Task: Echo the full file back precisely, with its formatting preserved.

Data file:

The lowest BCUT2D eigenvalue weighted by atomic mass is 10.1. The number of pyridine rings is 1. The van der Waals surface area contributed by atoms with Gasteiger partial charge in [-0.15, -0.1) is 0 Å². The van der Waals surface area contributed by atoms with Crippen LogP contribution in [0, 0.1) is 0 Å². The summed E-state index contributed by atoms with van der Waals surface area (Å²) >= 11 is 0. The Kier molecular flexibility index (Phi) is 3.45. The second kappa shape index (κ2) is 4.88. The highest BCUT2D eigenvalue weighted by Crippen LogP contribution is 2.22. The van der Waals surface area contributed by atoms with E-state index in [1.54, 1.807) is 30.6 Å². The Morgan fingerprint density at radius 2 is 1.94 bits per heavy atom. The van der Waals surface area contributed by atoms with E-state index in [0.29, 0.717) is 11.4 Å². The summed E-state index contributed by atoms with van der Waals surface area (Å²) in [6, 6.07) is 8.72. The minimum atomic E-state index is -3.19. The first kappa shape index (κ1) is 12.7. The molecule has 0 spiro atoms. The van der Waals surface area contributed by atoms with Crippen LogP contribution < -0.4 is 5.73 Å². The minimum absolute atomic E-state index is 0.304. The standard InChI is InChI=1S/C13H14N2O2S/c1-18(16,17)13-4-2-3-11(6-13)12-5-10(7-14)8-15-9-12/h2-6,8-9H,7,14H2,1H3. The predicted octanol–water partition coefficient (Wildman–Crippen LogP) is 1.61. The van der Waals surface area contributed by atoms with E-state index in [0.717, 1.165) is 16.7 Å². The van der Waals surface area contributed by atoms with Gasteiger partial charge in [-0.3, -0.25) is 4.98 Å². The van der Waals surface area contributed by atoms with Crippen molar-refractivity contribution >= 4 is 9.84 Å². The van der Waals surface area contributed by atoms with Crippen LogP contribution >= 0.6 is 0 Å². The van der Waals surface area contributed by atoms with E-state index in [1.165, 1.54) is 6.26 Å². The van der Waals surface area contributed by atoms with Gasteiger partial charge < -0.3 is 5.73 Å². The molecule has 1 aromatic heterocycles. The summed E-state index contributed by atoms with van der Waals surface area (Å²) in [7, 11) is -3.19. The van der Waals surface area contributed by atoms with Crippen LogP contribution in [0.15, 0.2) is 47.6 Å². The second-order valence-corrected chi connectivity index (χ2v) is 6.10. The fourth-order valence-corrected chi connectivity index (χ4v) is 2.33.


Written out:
The lowest BCUT2D eigenvalue weighted by atomic mass is 10.1. The number of pyridine rings is 1. The van der Waals surface area contributed by atoms with Gasteiger partial charge in [-0.15, -0.1) is 0 Å². The van der Waals surface area contributed by atoms with Crippen LogP contribution in [0, 0.1) is 0 Å². The summed E-state index contributed by atoms with van der Waals surface area (Å²) >= 11 is 0. The Kier molecular flexibility index (Phi) is 3.45. The second kappa shape index (κ2) is 4.88. The highest BCUT2D eigenvalue weighted by Crippen LogP contribution is 2.22. The van der Waals surface area contributed by atoms with E-state index in [1.54, 1.807) is 30.6 Å². The Morgan fingerprint density at radius 2 is 1.94 bits per heavy atom. The van der Waals surface area contributed by atoms with E-state index in [0.29, 0.717) is 11.4 Å². The summed E-state index contributed by atoms with van der Waals surface area (Å²) in [6, 6.07) is 8.72. The minimum atomic E-state index is -3.19. The first kappa shape index (κ1) is 12.7. The molecule has 0 spiro atoms. The van der Waals surface area contributed by atoms with Crippen LogP contribution < -0.4 is 5.73 Å². The minimum absolute atomic E-state index is 0.304. The standard InChI is InChI=1S/C13H14N2O2S/c1-18(16,17)13-4-2-3-11(6-13)12-5-10(7-14)8-15-9-12/h2-6,8-9H,7,14H2,1H3. The predicted octanol–water partition coefficient (Wildman–Crippen LogP) is 1.61. The van der Waals surface area contributed by atoms with E-state index in [0.717, 1.165) is 16.7 Å². The van der Waals surface area contributed by atoms with Gasteiger partial charge in [-0.3, -0.25) is 4.98 Å². The van der Waals surface area contributed by atoms with Crippen molar-refractivity contribution >= 4 is 9.84 Å². The van der Waals surface area contributed by atoms with Crippen LogP contribution >= 0.6 is 0 Å². The van der Waals surface area contributed by atoms with E-state index in [1.165, 1.54) is 6.26 Å². The van der Waals surface area contributed by atoms with Gasteiger partial charge < -0.3 is 5.73 Å². The molecule has 1 aromatic heterocycles. The summed E-state index contributed by atoms with van der Waals surface area (Å²) in [7, 11) is -3.19. The van der Waals surface area contributed by atoms with Crippen LogP contribution in [0.15, 0.2) is 47.6 Å². The second-order valence-corrected chi connectivity index (χ2v) is 6.10. The fourth-order valence-corrected chi connectivity index (χ4v) is 2.33.